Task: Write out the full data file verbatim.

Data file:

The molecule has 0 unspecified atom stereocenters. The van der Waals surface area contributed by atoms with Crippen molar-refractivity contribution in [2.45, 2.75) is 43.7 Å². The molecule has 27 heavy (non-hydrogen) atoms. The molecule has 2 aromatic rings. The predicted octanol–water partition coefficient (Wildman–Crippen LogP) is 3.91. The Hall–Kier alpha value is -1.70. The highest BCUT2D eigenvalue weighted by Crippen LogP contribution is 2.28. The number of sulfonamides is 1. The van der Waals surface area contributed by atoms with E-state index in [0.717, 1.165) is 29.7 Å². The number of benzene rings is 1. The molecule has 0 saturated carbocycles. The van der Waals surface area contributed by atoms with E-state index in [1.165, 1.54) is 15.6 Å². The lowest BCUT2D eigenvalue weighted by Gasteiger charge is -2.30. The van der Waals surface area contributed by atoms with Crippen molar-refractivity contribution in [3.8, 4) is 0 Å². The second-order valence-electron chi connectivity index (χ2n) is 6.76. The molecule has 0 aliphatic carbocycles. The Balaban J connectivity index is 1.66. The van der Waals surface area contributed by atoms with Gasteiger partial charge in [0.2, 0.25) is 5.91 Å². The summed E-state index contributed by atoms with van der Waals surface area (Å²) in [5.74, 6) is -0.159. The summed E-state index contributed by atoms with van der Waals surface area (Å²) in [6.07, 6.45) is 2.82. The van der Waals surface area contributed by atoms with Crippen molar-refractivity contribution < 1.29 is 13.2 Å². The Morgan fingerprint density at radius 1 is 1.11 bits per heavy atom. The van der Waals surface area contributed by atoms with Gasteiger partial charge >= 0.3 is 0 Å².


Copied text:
The molecule has 0 unspecified atom stereocenters. The van der Waals surface area contributed by atoms with Crippen molar-refractivity contribution in [2.45, 2.75) is 43.7 Å². The molecule has 27 heavy (non-hydrogen) atoms. The molecule has 2 aromatic rings. The predicted octanol–water partition coefficient (Wildman–Crippen LogP) is 3.91. The Hall–Kier alpha value is -1.70. The highest BCUT2D eigenvalue weighted by Crippen LogP contribution is 2.28. The number of sulfonamides is 1. The van der Waals surface area contributed by atoms with E-state index in [0.717, 1.165) is 29.7 Å². The number of benzene rings is 1. The molecule has 0 saturated carbocycles. The van der Waals surface area contributed by atoms with E-state index in [1.165, 1.54) is 15.6 Å². The lowest BCUT2D eigenvalue weighted by Gasteiger charge is -2.30. The van der Waals surface area contributed by atoms with Crippen molar-refractivity contribution in [3.8, 4) is 0 Å². The second-order valence-electron chi connectivity index (χ2n) is 6.76. The molecule has 0 aliphatic carbocycles. The Balaban J connectivity index is 1.66. The van der Waals surface area contributed by atoms with Gasteiger partial charge in [0.2, 0.25) is 5.91 Å². The summed E-state index contributed by atoms with van der Waals surface area (Å²) in [5.74, 6) is -0.159. The summed E-state index contributed by atoms with van der Waals surface area (Å²) in [6.07, 6.45) is 2.82. The van der Waals surface area contributed by atoms with Crippen molar-refractivity contribution < 1.29 is 13.2 Å². The Morgan fingerprint density at radius 1 is 1.11 bits per heavy atom. The van der Waals surface area contributed by atoms with Gasteiger partial charge >= 0.3 is 0 Å².